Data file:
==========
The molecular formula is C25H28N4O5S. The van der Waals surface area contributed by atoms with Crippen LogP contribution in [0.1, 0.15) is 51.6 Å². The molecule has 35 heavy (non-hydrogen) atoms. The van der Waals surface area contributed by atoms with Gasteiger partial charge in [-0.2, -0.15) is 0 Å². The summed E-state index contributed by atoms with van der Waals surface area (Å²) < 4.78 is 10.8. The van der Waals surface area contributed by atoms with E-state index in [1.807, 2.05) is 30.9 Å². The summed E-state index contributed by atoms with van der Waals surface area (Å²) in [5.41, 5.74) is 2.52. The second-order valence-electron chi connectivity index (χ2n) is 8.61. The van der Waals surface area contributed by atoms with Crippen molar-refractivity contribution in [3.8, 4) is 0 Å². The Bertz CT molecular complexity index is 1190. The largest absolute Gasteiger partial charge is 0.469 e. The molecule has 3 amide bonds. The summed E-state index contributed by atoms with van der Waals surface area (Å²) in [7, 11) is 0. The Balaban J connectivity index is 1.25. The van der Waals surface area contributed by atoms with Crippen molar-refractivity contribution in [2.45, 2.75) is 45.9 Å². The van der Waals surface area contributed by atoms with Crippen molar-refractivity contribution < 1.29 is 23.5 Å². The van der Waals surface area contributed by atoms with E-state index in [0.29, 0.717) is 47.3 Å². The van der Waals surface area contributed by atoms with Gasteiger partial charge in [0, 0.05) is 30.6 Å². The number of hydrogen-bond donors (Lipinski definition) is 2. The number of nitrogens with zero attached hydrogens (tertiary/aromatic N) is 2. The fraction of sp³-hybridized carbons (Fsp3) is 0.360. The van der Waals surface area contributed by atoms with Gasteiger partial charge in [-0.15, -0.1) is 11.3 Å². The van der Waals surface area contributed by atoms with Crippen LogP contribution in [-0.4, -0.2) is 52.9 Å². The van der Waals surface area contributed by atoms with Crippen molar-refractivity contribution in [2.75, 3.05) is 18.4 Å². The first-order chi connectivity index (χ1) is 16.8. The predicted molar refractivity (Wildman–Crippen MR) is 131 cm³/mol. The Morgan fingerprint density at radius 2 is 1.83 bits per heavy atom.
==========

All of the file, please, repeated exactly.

The molecular formula is C25H28N4O5S. The van der Waals surface area contributed by atoms with Crippen LogP contribution in [0.1, 0.15) is 51.6 Å². The molecule has 35 heavy (non-hydrogen) atoms. The van der Waals surface area contributed by atoms with Gasteiger partial charge in [-0.2, -0.15) is 0 Å². The summed E-state index contributed by atoms with van der Waals surface area (Å²) < 4.78 is 10.8. The van der Waals surface area contributed by atoms with E-state index in [1.807, 2.05) is 30.9 Å². The summed E-state index contributed by atoms with van der Waals surface area (Å²) in [5.41, 5.74) is 2.52. The second-order valence-electron chi connectivity index (χ2n) is 8.61. The van der Waals surface area contributed by atoms with Crippen molar-refractivity contribution in [3.8, 4) is 0 Å². The Bertz CT molecular complexity index is 1190. The largest absolute Gasteiger partial charge is 0.469 e. The molecule has 3 amide bonds. The summed E-state index contributed by atoms with van der Waals surface area (Å²) in [7, 11) is 0. The Balaban J connectivity index is 1.25. The van der Waals surface area contributed by atoms with Crippen molar-refractivity contribution in [2.45, 2.75) is 45.9 Å². The van der Waals surface area contributed by atoms with Crippen molar-refractivity contribution < 1.29 is 23.5 Å². The van der Waals surface area contributed by atoms with E-state index in [0.29, 0.717) is 47.3 Å². The van der Waals surface area contributed by atoms with Gasteiger partial charge in [0, 0.05) is 30.6 Å². The number of hydrogen-bond donors (Lipinski definition) is 2. The number of nitrogens with zero attached hydrogens (tertiary/aromatic N) is 2. The fraction of sp³-hybridized carbons (Fsp3) is 0.360. The van der Waals surface area contributed by atoms with Gasteiger partial charge in [-0.15, -0.1) is 11.3 Å². The van der Waals surface area contributed by atoms with Crippen LogP contribution in [-0.4, -0.2) is 52.9 Å². The van der Waals surface area contributed by atoms with Crippen molar-refractivity contribution in [2.75, 3.05) is 18.4 Å². The first-order chi connectivity index (χ1) is 16.8. The predicted molar refractivity (Wildman–Crippen MR) is 131 cm³/mol. The Morgan fingerprint density at radius 2 is 1.83 bits per heavy atom.